Powell, J., Hamborg, T., et al. (2013). Effectiveness of a web-based cognitive-behavioral tool to improve mental well-being in the general population: randomized controlled trial. Journal of Medical Internet Research, 15(1), e2.
Sethi, S. (2013). Treating Youth Depression and Anxiety: A Randomised Controlled Trial Examining the Efficacy of Computerised versus Face‐to‐face Cognitive Behaviour Therapy. Australian Psychologist, 48(4), 249-57.
Wilhelmsen, M., Lillevoll, K., et al. (2013). Motivation to persist with internet-based cognitive behavioural treatment using blended care: a qualitative study. BMC Psychiatry, 13, 296.
Farrer, L., Christensen, H., et al. (2012). Web-Based Cognitive Behavior Therapy for Depression With and Without Telephone Tracking in a National Helpline: Secondary Outcomes From a Randomized Controlled Trial. Journal of medical Internet research, 14(3), e68.
Ellis, L., Campbell, A., et al. (2011). Comparative randomized trial of an online cognitive-behavioral therapy program and an online support group for depression and anxiety. Journal of Cybertherapy and Rehabilitation, 4(4), 461-7.
Farrer, L., Christensen, H., et al. (2011). Internet-Based CBT for Depression with and without Telephone Tracking in a National Helpline: Randomised Controlled Trial. PLoS One, 6(11), e28099.
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Sethi, S., Campbell, A. J., & Ellis, L. A. (2010). The Use of Computerized Self-Help Packages to Treat Adolescent Depression and Anxiety. Journal of Technology in Human Services, 28(3), 144-60.
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Calear, A. L., Christensen, H., et al. (2009). The YouthMood Project: a cluster randomized controlled trial of an online cognitive behavioral program with adolescents. J Consult Clin Psychol, 77(6), 1021-32.
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Batterham, P. J., Neil, A. L., et al. (2008). Predictors of adherence among community users of a cognitive behavior therapy website. Patient Prefer Adherence, 2, 97-105.
Burgess, N., Christensen, H., et al. (2008). Mental health profile of callers to a telephone counselling service. J Telemed Telecare, 14(1), 42-7.
Mackinnon, A., Griffiths, K. M., & Christensen, H. (2008). Comparative randomised trial of online cognitive-behavioural therapy and an information website for depression: 12-month outcomes. The British Journal of Psychiatry, 192(2), 130-4.
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Christensen, H., Griffiths, K., et al. (2006). Free range users and one hit wonders: community users of an Internet-based cognitive behaviour therapy program. Australian and New Zealand Journal of Psychiatry, 40(1), 59-62.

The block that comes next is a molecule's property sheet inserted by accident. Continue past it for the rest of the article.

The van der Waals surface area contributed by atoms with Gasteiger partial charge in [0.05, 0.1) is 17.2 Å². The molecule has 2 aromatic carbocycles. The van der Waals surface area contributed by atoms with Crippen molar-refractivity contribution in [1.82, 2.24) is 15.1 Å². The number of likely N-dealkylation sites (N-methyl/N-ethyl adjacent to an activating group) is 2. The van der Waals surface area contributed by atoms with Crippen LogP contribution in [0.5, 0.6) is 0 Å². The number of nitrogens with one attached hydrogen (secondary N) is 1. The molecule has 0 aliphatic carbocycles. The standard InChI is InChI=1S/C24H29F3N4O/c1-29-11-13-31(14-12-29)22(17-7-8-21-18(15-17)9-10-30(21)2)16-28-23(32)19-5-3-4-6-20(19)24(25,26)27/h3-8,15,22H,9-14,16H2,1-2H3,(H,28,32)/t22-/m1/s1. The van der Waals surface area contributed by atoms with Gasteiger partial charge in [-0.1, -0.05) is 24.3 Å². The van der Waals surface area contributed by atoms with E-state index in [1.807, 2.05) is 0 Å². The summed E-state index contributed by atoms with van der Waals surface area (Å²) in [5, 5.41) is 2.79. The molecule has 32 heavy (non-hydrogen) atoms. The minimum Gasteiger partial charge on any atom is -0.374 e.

Christensen, H., Griffiths, K. M., et al. (2006). Online randomized controlled trial of brief and full cognitive behaviour therapy for depression. Psychological Medicine, 36(12), 1737-46.
O’Kearney, R., Gibson, M., et al. (2006). Effects of a cognitive-behavioural internet program on depression, vulnerability to depression and stigma in adolescent males: a school-based controlled trial. Cognitive Behaviour Therapy, 35(1), 43-54.
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Focus on problem areas
moodgym helps users to identify their particular areas of vulnerability – for example perfectionism, need for approval or sense of entitlement.
Users can then explore specific ways to deal with different vulnerabilities, and practice with interactive exercises and diaries.
What moodgym users are saying
“The best bit was realising that how I think is flexible, and that there are many ways to change how I think so that I can be less depressed or anxious in my life.”
“It was powerful to know that other people struggle in the same way that I do, and that there is help. I could go through at my own pace and redo any section I needed again.”
“I liked the concepts and realistic, relatable everyday examples that illustrate the concepts (as well as the solutions and examples of what that thought might sound like).”
Smart phone friendly
moodgym works on devices with different sized screens, including smart phones and tablets. Users access the program through their web browser – anywhere, and at any time – with privacy and confidentiality.